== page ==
Match: Pwllheli 3 Barmouth & Dyffryn Utd 1 HT: 2-0 ATT: circa 93 (hc)
Comp: Welsh Alliance (Welsh Step 3)
Additional: Entrance £2.50 No Programme Tea/Coffee 50p
Pwllheli’s ground in pictures
I am becoming more and more enchanted with Welsh football this season, and this game was the first time I’d dipped my head below the top division. As you may imagine the Welsh Leagues have to divide into regional divisions very quickly, such is the size and geography of Wales. After the Welsh premier division you have their second tier, which is split into two – north and south. The Cymru Alliance, representing North Wales and the McWhirter Welsh League, representing the South.
Design2Print Welsh Alliance – Teams in the Welsh Alliance (17), notice Amlwch from Anglesey have lost every game this season.
The third tier is split into four, the southern bit being an extension of the McWhirter Welsh League and the other three representing Mid and North Wales. One of these is the Welsh Alliance; in which the two teams today play. Most of the teams from this division are very small towns and villages from Anglesey and upper North Wales.
I was on holiday in Llithfaen, a tiny village on the Lleyn Peninsula, and noticed in the Non-League paper that Pwllheli (pronounced Pur-hleli. The ll sound in Welsh has no English equivalent. According to the dictionary the best approximation is the of tl of Antler. However, having heard it from Welsh mouths all holiday the sound is more like a hl with the tongue on the roof of the mouth. Or you can just go for Pur-thelli for ease) were at home on the Wednesday. Pwllheli was only a four mile drive away – it was a must, despite probably breaking my own rule of a ground requiring floodlights and one stand. The fact that it was a Welsh level three game kind of made up for the lack of stands and floodlights. After all. this was the equivalent level of Leeds United and Leicester in the English League.
I snuck away at 5.30 for the 6.30 kick off at Pwllheli. I guessed the ground was without floodlights on account of the early kick off. Rhydymwyn (also Welsh Alliance) were also playing tonight, but at 7.30. On the journey to Llithfaen we’d driven by Rhydymwyn’s ground and I’d noticed the floodlights. Rare for this level.
Having set off for Pwllheli’s ground, I realised that I didn’t actually know where it was they played. I stopped off at Pwllheli rugby club, a mile or two outside of the town, to see if they shared their ground. Luckily there was some football training going on and I was able to ask a trainer if this was where the football club played. I was surprised to find out it wasn’t. He gave me directions to the leisure centre (Canolfan Hamdden) where they played.
The Leisure centre was large and had ample parking. A small hut to the side of the centre was the entrance to the ground (as shown in the pic above).
The visitors today were fellow mid-tablers Barmouth & Dyffryn Utd, from the West coast, representing the seaside resort of Barmouth and the town of Dyffryn Ardudwy. They were founded in 1863 making them one of the oldest clubs in the world. CPD Pwllheli were founded in 1878 – another very old club. (the CPD is Welsh for Football Club – Clwb Pel-Droed)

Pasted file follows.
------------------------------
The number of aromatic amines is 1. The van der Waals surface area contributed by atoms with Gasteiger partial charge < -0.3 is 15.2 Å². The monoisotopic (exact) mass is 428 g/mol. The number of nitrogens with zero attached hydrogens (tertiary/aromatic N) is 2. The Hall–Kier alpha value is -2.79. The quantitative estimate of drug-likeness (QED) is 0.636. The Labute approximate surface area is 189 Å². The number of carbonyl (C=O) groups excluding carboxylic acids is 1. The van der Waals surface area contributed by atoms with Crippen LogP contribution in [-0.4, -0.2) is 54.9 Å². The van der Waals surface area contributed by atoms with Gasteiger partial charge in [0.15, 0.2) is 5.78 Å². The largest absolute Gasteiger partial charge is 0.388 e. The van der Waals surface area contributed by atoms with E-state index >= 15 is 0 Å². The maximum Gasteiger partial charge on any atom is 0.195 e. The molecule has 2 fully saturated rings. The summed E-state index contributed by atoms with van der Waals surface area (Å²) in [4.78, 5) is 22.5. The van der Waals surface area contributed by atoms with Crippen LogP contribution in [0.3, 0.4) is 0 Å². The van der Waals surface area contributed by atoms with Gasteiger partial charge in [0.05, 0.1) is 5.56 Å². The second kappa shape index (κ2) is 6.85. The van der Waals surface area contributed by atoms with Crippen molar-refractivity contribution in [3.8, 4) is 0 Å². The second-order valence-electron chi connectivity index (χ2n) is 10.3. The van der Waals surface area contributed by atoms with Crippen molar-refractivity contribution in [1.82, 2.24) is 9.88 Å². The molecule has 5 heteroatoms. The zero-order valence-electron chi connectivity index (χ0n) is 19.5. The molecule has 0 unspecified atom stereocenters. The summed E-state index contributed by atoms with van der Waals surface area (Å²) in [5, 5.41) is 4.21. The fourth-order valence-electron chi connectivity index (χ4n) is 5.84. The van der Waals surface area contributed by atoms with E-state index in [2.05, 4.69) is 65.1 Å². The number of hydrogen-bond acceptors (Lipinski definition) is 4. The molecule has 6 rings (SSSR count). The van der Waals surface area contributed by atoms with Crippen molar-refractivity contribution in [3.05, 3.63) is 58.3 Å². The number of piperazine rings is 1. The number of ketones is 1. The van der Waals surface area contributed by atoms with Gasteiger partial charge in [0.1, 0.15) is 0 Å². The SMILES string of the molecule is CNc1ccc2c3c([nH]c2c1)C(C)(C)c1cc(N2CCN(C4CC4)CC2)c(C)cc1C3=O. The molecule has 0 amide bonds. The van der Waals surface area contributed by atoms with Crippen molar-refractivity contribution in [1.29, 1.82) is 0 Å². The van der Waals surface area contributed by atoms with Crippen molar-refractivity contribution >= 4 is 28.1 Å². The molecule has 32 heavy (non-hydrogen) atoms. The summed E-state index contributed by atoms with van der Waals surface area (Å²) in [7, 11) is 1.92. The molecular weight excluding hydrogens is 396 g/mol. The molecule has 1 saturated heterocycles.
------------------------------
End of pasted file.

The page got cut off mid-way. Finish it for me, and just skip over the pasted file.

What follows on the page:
I tried to judge what sort of level this compared to in England, but it is very difficult to ascertain. The top flight of Welsh football is meant to be about Unibond/BGB/Ryman level (ie step 3 of non-league or level 7). I reckon the second division are probably about Step 5 or 6 (level 9/10), so the Welsh third tier is probably English local county level.
Because of this deduction I made in the car on the way to the ground, about half a mile from Pwllheli town centre, I was expecting only a handful of spectators, most of which would probably be connected to the club or players in some way. I wasn’t sure if I’d even need to pay. I was amazed to find myself one of nearly 100 paying spectators (£2.50) with a very nice little tea hut. Most of them had the air of being regulars, too. It was also good to see lots of youngsters there.
It never fails to surprise me; the vastness of the league pyramids in Britain. Even in this rural backwater football is thriving and attracting big crowds. Football, like water, has a way of finding the gaps and seeping into every area, no matter how remote.
I’d heard from the trainers at Pwllheli Rugby club that tonight’s match was a bit of a grudge match as Barmouth & Dyffryn had three players who had defected from Pwllheli recently, in a sort of protest at their new manager. This information added a bit of spice to a game for a neutral fan.
Most of the supporters stood on the elevated bank in front of the leisure centre, which was the best viewpoint. There were no stands in the ground, unfortunately, and as expected, no floodlights. Despite the lackings of a typical ground, it was a good venue and the turnout made for a good atmosphere.
The tensions were high and Barmouth & Dyffryn had one of their ex Pwllheli players sent off in the first half for calling the referee a twat. In spite of the sending off Pwllheli were the better team and should have won by more, some poor finishing letting them down.
There was a long stoppage in the second half which meant the the game finished in almost complete darkness, reminding me of summer as a kid when you carried on playing with the sun setting all convincing yourselves there’s enough light, while running face first into lamp-posts.